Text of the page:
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Politics

Trump chaos puts US military in precarious spot

Lawmakers seek assurance over nuclear fears as they prepare impeachment

The riot in the U.S. capital has lawmakers on edge because American nuclear forces, like this B-2 stealth bomber, are still under the control of President Trump. (Photo courtesy of the Department of Defense)

NEW YORK -- U.S. President Donald Trump's access to nuclear codes is weighing on the minds of U.S. lawmakers as they prepare to introduce articles of impeachment as soon as Monday over his role in inciting a deadly riot at the Capitol.

Calling Trump "unhinged," House Speaker Nancy Pelosi said in a Friday statement that she spoke to Gen. Mark Milley, chairman of the Joint Chiefs of Staff -- the nation's highest-ranking military officer -- to "discuss available precautions preventing an unstable president from initiating military hostilities or accessing the launch codes and ordering a nuclear strike."

In a conference call, Pelosi told House Democrats that she was "assured that there are safeguards in place," according to reports.

In a separate letter to the Joint Chiefs, Democratic Sen. Ed Markey and House Rep. Jim McGovern asked for a "commitment not to carry out any order given by President Donald J. Trump to use nuclear weapons."

As president, Trump has sole authority over the use of America's nuclear weapons, which is inherent in his constitutional role as commander in chief.

While members of the military are only obligated to carry out legal orders from the president, "questions about the legality of the order ... are more likely to lead to consultations and changes in the President's order than to a refusal by the military to execute the order," said a December report by Congress' internal think tank.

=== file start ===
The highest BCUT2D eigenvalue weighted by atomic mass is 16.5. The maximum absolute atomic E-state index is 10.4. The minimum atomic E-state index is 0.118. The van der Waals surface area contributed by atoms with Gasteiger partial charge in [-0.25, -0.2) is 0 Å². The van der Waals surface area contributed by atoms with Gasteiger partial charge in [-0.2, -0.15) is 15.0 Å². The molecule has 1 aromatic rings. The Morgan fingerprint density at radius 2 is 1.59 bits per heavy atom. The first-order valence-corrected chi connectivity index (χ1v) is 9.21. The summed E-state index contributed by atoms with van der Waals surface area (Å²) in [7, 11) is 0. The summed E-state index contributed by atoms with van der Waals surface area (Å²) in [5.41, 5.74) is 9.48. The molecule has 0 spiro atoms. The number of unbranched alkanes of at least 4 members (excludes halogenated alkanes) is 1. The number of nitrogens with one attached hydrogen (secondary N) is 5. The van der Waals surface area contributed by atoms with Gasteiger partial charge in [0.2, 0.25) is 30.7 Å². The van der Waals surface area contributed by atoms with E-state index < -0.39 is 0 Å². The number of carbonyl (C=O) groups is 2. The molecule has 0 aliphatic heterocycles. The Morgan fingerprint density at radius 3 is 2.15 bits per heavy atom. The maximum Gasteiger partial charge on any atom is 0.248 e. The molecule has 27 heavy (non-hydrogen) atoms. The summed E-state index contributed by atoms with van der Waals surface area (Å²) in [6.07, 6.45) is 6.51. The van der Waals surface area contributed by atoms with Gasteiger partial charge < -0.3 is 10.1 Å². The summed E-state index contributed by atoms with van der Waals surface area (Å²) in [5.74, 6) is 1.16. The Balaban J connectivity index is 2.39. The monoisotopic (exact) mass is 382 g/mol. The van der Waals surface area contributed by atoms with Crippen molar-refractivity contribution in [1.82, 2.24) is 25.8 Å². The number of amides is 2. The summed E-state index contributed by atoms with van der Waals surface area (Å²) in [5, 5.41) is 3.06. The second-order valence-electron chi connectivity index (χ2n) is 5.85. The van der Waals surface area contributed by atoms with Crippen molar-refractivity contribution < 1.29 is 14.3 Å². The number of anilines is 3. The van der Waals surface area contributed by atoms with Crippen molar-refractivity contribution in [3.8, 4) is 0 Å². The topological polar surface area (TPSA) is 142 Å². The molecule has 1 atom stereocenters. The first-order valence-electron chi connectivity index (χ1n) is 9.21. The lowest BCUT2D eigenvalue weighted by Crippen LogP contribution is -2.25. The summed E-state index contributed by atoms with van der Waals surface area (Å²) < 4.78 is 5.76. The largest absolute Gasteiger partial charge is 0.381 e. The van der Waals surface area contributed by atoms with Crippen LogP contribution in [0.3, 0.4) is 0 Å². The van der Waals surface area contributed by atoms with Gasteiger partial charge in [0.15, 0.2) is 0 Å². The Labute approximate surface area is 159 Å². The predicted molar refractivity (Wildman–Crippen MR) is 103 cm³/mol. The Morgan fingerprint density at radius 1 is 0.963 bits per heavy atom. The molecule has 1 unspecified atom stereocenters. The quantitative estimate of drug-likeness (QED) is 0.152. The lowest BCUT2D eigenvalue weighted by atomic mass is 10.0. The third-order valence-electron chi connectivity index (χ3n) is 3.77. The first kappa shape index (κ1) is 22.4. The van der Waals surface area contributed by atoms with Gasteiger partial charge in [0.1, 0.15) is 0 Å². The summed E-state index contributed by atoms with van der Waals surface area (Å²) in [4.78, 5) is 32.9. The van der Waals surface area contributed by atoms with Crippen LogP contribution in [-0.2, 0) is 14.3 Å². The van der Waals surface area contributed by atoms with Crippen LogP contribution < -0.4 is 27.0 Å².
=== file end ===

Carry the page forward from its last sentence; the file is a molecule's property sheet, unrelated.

The president can seek counsel from -- but does not need concurrence from -- his military advisers.

The procedure "is designed for speed and decisiveness. It's not designed to debate the decision," retired General Michael Hayden, a former Director of the National Security Agency, noted in 2016.

The U.S. military, of which Trump remains commander in chief despite voices to remove him, has been placed in a precarious position even before the chaos unfolded Wednesday in Washington as Congress moved to certify Joe Biden's victory in the November election.

Trump has repeatedly claimed that the election was stolen from him, despite being unable to prove such fraud in court.

The president's rhetoric, as well as the termination of then-Secretary of Defense Mark Esper and installment of Christopher Miller as acting secretary, has prompted worries of a coup -- serious enough for all 10 living former U.S. defense secretaries to publish an opinion in the Washington Post on Sunday, warning that "involving the military in election disputes would cross into dangerous territory."

The former officials, including those who served directly under Trump, called Miller and his subordinates to "refrain from any political actions that undermine the results of the election or hinder the success of the new team."

After the mob stormed the Capitol on Wednesday, sending lawmakers scrambling for cover, the Department of Defense initially denied a request to deploy the National Guard to the building, the Washington Post reported.

Vice President Mike Pence, not Trump, authorized the decision to mobilize the troops, according to several reports citing people familiar with the matter. The U.S. vice president is not in the military chain of command.

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